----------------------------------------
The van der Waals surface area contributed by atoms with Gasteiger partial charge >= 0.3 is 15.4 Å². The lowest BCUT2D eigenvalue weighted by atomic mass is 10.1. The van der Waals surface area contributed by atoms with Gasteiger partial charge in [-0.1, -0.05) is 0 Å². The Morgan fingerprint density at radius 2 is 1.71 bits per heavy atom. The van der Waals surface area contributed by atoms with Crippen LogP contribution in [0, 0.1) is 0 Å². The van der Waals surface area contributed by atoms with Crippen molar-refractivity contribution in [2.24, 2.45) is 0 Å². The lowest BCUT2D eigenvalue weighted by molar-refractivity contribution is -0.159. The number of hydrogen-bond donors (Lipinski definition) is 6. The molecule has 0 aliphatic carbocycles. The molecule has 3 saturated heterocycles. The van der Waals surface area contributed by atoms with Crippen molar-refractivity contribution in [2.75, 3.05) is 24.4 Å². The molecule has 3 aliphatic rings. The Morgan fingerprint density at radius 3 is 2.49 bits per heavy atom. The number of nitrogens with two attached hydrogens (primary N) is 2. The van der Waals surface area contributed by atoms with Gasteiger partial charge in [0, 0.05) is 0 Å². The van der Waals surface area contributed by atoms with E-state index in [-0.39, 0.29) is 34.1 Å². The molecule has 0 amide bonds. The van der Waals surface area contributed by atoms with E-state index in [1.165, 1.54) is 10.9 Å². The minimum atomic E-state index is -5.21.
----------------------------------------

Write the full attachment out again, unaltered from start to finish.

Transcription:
The van der Waals surface area contributed by atoms with Gasteiger partial charge >= 0.3 is 15.4 Å². The lowest BCUT2D eigenvalue weighted by atomic mass is 10.1. The van der Waals surface area contributed by atoms with Gasteiger partial charge in [-0.1, -0.05) is 0 Å². The Morgan fingerprint density at radius 2 is 1.71 bits per heavy atom. The van der Waals surface area contributed by atoms with Crippen LogP contribution in [0, 0.1) is 0 Å². The van der Waals surface area contributed by atoms with Crippen molar-refractivity contribution in [2.24, 2.45) is 0 Å². The lowest BCUT2D eigenvalue weighted by molar-refractivity contribution is -0.159. The number of hydrogen-bond donors (Lipinski definition) is 6. The molecule has 0 aliphatic carbocycles. The molecule has 3 saturated heterocycles. The van der Waals surface area contributed by atoms with Crippen molar-refractivity contribution in [2.75, 3.05) is 24.4 Å². The molecule has 3 aliphatic rings. The Morgan fingerprint density at radius 3 is 2.49 bits per heavy atom. The number of nitrogens with two attached hydrogens (primary N) is 2. The van der Waals surface area contributed by atoms with Gasteiger partial charge in [0, 0.05) is 0 Å². The van der Waals surface area contributed by atoms with E-state index in [-0.39, 0.29) is 34.1 Å². The molecule has 0 amide bonds. The van der Waals surface area contributed by atoms with E-state index in [1.165, 1.54) is 10.9 Å². The minimum atomic E-state index is -5.21.